Sudden Oak Death - Los Altos Hills

Initial Meeting Sat May 9, 2009
Follow-up Meeting Sat November 7, 2009

Local Citizens Recruited to Help Research Into Sudden Oak Death.
Two meetings have been held so far, the first was primarily informational and a kick-off for information gathering by residents, the second follow-up meeting was primarily to report on the results obtained so far, together with some further discussion.

The second meeting was video-taped and is presented in two segments. The videos from this second meeting may be accessed here:

Videos of Second (Follow-up) Meeting
  Click here for Background   (Approx 60 mins)
  Click here for LAH Status  (Approx 57 Mins)

The rest of this web-page is a report on the first meeting:

Just under 100 residents of Los Altos Hills spent part of their weekend learning how to take samples for research into Sudden Oak Death. Dr Matteo Garbelotto, a leading researcher in the subject, and head of the laboratory at UC Berkeley Department of Environmental Science that performs research into this disease, first provided a brief overview on the subject and how to select samples for testing. Subsequently each member of the audience was issued with a package and instructions on how to actually obtain samples, identify them and return them so that they can be tested in the laboratory.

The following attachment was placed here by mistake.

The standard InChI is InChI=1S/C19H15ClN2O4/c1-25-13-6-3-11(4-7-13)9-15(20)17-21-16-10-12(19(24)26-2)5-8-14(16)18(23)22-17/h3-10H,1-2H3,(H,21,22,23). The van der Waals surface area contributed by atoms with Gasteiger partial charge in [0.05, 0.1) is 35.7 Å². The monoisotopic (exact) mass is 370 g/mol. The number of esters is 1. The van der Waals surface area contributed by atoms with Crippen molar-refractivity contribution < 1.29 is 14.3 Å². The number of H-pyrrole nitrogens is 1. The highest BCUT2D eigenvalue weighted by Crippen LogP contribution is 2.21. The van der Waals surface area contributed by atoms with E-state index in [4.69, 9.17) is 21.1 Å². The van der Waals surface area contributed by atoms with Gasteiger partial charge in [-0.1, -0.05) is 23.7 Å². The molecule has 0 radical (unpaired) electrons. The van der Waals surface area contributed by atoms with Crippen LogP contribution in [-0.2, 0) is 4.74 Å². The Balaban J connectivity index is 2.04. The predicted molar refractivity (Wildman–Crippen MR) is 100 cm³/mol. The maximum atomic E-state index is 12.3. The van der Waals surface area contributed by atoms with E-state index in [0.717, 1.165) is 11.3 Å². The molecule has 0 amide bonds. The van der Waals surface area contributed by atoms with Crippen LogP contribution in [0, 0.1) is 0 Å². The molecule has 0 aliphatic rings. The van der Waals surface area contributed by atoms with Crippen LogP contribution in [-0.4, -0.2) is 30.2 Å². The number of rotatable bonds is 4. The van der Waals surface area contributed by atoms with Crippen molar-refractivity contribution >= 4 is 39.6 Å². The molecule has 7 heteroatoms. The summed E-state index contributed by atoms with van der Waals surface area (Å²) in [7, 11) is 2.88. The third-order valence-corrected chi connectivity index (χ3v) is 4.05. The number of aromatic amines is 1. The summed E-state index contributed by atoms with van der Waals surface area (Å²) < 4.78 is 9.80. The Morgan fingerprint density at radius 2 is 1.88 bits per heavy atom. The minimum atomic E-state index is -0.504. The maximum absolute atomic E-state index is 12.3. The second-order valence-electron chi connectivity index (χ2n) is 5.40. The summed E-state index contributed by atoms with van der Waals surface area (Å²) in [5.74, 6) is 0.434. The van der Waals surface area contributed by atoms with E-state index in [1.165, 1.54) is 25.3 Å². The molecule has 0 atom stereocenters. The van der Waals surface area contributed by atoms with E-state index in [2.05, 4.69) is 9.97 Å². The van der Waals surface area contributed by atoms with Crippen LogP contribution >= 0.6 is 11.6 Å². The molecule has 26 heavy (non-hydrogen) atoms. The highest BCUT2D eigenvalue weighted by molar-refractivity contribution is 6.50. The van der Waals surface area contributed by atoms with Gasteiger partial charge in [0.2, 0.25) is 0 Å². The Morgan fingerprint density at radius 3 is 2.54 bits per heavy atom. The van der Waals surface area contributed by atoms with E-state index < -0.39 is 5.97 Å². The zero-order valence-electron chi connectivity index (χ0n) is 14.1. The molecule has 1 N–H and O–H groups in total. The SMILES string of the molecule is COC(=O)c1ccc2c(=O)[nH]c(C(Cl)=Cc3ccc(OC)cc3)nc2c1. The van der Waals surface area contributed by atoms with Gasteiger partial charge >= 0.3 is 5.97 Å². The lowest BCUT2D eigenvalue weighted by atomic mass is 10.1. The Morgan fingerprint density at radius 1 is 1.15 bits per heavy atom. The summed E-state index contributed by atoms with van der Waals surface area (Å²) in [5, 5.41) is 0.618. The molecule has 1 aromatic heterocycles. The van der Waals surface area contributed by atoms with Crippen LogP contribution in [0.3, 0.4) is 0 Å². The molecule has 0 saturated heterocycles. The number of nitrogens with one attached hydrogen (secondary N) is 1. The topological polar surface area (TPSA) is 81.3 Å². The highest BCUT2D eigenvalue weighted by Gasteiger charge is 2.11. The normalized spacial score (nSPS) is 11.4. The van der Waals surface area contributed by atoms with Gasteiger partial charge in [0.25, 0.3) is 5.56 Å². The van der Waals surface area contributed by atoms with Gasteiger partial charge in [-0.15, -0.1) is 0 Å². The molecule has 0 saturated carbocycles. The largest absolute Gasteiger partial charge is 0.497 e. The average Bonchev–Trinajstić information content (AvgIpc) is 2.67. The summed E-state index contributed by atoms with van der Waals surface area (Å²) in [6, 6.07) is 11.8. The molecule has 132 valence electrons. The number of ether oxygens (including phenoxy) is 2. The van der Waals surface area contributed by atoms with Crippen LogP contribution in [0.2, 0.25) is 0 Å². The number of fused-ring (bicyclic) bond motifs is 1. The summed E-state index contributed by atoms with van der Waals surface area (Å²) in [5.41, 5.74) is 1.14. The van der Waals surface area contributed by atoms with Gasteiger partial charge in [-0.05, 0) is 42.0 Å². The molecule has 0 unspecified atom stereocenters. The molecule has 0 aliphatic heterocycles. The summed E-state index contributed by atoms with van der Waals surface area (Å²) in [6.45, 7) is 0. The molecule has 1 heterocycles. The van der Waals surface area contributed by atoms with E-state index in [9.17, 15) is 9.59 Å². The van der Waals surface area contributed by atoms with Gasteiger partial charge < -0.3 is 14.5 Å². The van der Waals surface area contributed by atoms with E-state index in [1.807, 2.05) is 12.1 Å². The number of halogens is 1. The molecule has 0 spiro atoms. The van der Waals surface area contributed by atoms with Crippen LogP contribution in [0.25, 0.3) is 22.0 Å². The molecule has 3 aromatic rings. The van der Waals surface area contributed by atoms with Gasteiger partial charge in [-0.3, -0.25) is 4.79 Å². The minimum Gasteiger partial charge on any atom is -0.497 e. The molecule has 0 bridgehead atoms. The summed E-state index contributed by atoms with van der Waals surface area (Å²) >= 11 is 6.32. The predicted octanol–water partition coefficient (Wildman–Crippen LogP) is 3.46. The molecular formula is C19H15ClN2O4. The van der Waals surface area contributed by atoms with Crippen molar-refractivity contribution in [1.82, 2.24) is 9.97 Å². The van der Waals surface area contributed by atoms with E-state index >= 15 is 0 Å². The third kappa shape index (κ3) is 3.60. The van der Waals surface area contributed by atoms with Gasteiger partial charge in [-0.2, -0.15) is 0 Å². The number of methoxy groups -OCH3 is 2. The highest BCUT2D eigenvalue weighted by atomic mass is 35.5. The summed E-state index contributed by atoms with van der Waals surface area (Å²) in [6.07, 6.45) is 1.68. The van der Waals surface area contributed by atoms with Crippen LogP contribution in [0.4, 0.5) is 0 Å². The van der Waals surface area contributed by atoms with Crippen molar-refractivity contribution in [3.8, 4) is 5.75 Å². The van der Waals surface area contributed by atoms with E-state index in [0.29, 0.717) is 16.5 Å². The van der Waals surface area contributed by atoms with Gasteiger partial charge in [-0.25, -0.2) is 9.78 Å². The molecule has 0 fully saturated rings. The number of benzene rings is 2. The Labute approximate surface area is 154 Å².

Through a series of these "blitzes" that are being conducted throughout the Bay Area, a more detailed picture is being developed on the spread of this disease and methods of combatting it. Results are expected to be available to participants via the web using the Google Earth mechanism, and a follow-up meeting is planned for later this fall to help residents who find they need to deal with an infection on their property.

Further meetings are planned for subsequent years so that progress over time may be mapped from further samples collected by residents.

This approach to recruiting an army of homeowners to help in collecting samples for analysis is seen as one of the most effective ways to derive the much-needed base information. This information will be required to be able to develop an effective antidote or other methods of combatting this widespread disease that threatens the ecology of all oak woodlands over the whole west coast.

4929   Dr Matteo Garbelotto addressing a packed audience at town hall
displaying the form that symptoms of SOD may take when they appear on a tree trunk.




4934   Dr Matteo Garbelotto illustrating the
propagation method of the SOD pathogen




4939  Displaying the different forms that lesions may take on a Bay Laurel leaf.


4949   Dr Matteo Garbelotto discussing some Bay Leaf samples with members of the audience.